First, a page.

mercredi 29 avril 2015

Certificat based client authentication with apache server

This post describe how to create and use a custom certification authority to generate client certificate that will later be used to authenticate users against apache mod_ssl and pass the credential to the underlying server that processes the client requests : Tomcat, JBOSS or anything else... Apache mod_ssl will be configured to use client certificat based strong authentication that only accept requests that comes from clients presenting a certificat signed by a trusted authority.

Creating the certificates

Certification authority

The first step is to generate our own certification authority certificate. This will be done using standard openssl command to generate a RSA key stored under ca.key. This key will be used to generate a self signed certificate under ca.crt :
The RSA key of our own authority
The self signed certificate associated with our authority
The public key of our authority

Server certificate

The server certificate will be used by the server and presented to the client. It will be signed by the certification authority certificate created above. During the certificate signing request, we'll be asked for a Distinguished Name (DN) or Common Name (CN). The value of that field MUST match the ServerName used in the Apache httpd.conf configuration file. The generation of an unprotected key will allow apache to start without the prompt of a passphrase... which might be useful in some cases.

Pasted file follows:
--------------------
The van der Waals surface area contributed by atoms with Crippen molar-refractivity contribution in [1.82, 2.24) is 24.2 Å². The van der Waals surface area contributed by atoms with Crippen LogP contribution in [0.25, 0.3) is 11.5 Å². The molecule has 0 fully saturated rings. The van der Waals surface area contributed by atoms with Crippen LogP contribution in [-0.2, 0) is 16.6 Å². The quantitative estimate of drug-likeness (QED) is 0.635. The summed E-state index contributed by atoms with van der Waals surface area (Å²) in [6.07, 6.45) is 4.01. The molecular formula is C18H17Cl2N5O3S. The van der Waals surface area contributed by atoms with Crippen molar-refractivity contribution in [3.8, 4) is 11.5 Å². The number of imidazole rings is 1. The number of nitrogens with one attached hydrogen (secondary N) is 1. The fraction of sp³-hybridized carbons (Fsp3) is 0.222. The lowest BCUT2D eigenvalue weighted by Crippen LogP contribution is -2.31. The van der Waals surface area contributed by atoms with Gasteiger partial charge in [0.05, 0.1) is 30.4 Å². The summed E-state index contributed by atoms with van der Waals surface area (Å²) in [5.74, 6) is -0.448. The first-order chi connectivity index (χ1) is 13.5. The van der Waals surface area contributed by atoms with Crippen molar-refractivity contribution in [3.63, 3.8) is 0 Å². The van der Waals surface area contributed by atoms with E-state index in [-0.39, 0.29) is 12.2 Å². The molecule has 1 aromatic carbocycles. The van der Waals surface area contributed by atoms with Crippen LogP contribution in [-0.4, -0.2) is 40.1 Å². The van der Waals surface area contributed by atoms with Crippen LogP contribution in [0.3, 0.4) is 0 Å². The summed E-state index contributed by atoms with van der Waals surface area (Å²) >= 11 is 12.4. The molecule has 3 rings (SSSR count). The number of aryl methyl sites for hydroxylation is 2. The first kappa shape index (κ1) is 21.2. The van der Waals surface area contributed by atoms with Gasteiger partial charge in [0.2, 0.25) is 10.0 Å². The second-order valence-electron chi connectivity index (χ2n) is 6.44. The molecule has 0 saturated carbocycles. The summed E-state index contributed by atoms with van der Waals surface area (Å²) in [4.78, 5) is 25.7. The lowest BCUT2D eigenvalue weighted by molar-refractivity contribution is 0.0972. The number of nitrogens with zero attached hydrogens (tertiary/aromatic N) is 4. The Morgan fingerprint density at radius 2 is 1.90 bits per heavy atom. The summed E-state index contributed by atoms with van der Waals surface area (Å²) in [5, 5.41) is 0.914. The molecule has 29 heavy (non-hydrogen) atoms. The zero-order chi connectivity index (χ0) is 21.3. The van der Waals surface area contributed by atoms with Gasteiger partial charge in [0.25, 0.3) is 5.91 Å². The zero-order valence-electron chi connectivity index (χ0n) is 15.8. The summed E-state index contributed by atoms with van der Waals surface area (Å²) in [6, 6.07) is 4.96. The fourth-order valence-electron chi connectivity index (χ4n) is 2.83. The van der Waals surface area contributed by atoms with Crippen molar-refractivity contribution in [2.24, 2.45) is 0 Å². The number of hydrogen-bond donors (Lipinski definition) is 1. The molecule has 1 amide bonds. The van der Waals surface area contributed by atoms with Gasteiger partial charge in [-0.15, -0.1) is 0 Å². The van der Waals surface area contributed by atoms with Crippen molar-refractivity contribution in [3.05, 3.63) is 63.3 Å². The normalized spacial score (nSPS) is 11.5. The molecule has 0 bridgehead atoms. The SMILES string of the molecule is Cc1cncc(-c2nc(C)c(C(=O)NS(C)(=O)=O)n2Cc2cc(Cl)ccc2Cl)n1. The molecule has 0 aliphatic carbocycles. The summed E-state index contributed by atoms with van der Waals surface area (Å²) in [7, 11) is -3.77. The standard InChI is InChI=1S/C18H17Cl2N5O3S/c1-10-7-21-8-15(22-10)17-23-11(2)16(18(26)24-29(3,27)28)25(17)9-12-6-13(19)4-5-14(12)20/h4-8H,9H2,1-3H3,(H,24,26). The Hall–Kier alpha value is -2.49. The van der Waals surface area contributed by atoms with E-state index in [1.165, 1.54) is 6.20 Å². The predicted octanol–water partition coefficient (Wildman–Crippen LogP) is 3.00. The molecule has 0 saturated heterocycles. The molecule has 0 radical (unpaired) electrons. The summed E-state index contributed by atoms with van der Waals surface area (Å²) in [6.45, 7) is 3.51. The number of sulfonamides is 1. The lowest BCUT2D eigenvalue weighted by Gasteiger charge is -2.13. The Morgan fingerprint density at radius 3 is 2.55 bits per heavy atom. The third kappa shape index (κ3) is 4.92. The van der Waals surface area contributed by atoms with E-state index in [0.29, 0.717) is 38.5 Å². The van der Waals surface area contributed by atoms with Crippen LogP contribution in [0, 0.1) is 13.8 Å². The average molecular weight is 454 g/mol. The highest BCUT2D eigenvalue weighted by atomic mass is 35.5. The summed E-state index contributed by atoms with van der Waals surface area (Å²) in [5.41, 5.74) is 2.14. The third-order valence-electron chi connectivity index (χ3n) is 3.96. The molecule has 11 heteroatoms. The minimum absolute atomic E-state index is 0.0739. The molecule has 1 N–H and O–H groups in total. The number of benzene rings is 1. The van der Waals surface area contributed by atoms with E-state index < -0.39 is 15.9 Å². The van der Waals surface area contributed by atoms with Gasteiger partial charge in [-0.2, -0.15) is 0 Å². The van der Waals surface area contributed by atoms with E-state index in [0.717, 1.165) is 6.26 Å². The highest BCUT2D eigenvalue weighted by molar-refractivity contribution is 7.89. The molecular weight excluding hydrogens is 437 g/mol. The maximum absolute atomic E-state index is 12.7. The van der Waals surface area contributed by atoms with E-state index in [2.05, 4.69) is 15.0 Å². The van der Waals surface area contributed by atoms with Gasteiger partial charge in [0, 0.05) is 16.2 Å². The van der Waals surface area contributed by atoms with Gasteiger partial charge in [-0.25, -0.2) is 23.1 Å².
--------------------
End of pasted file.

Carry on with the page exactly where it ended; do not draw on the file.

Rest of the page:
Client certificate

The client certificate is generated like the server certificate. Each client will have its own certificate that uniquely identifies him. It will be signed by the same certification authority. during the creation of the X.509 client certificat, you'll be prompted for Subject informations. Those informations will be used as credentials to authenticate the user on the underlying server that actually processes the request.

Apache server configuration

The Apache server will be configured to only accept requests that comes from clients presenting a client certificate that is signed by our own certification authority. This is done in the httpd.conf by using those directives in the dedicated SSL VirtualHost :

The require value force the client to provide its own X.509 certificate during the SSL handshake.
Specifies the minimum depth that will be scanned by the server to check for trusted certification authority in the client certificate. A value of 0 will only allow self signed certificates. A value of 1 will accept both self signed certificates and certificates signed by an authority known by the server. In our case, we will use a value of 2 that will only accept certificates signed by an authority known by the server.
Specifies the trusted certification authorities.
Thus, only the requests signed by our clients will be authorized.

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